Wow, it’s almost exactly two years since I last posted anything. I don’t even have a cosmic reason why – something for which I am profoundly grateful, by the way. My life has been reasonably cataclysm-free, I just seem to piss away huge amounts of it on stuff that doesn’t make any difference to anybody including me.

The word in the middle of “procrastination” is “cras”, which is Latin for “tomorrow”. Pushing things off to tomorrow is a pretty universal human habit and we always think we’ve got another tomorrow to push things off to. I’ve been thinking of that a lot, because I have just reached an obscure milestone – as of July 19, I am older than my father. I’ve been older than my mother for upwards of twelve years, but now I am older than either of my parents ever lived to be.

I’m not going to do anything dramatic with that reminder that tomorrows are not infinite. I won’t be climbing Everest or skydiving or writing what would surely be the worst symphony since the one in Mr. Holland’s Opus. I’m just going to keep on creeping in this petty pace from day to day. But there is a lot of stuff I have been shoving off to tomorrow – this blog, my midden of a house, a staggering number of phone calls and emails – and it’s time for me to decide that today is tomorrow before tomorrow becomes yesterday and it is too late.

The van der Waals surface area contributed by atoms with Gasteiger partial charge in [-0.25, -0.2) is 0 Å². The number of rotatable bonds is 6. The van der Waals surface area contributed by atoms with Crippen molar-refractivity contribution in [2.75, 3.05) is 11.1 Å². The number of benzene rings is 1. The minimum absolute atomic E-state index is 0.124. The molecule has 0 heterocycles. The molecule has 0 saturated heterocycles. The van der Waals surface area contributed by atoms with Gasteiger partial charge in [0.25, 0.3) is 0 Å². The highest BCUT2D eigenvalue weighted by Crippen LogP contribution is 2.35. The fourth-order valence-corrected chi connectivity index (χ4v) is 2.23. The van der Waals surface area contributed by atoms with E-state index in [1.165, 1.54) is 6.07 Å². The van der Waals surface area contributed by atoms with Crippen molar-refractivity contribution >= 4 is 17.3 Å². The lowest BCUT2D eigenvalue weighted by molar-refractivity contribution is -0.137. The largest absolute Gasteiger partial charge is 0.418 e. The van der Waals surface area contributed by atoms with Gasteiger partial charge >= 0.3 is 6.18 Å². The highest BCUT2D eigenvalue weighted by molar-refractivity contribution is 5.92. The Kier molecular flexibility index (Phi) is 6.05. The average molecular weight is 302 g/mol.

About lifeonatangent

This is my self-referential profile statement that is intended to give you useful information about me without actually, well, giving you useful information about me. I live in a midden with my dog, who plays into my obsession with words by having no recognized cognates in any other language or even any history going back further than Old English. Seriously. See
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One Response to Procrastination

  1. sue says:

    I understand your new sense of urgency…my parents aging and recent deaths have contributed to one for me as well, although for different reasons. I have 36 years before I reach my fathers age at death, and 28 years before reaching my mothers age at death, but both of them lost their ability to read, write, and think rationally long before they died, and it is that possibility, that I may not have a lengthy mentally competent retirement in which to travel or do all those creative projects stored in my head that gives my life a greater sense of urgency these days.

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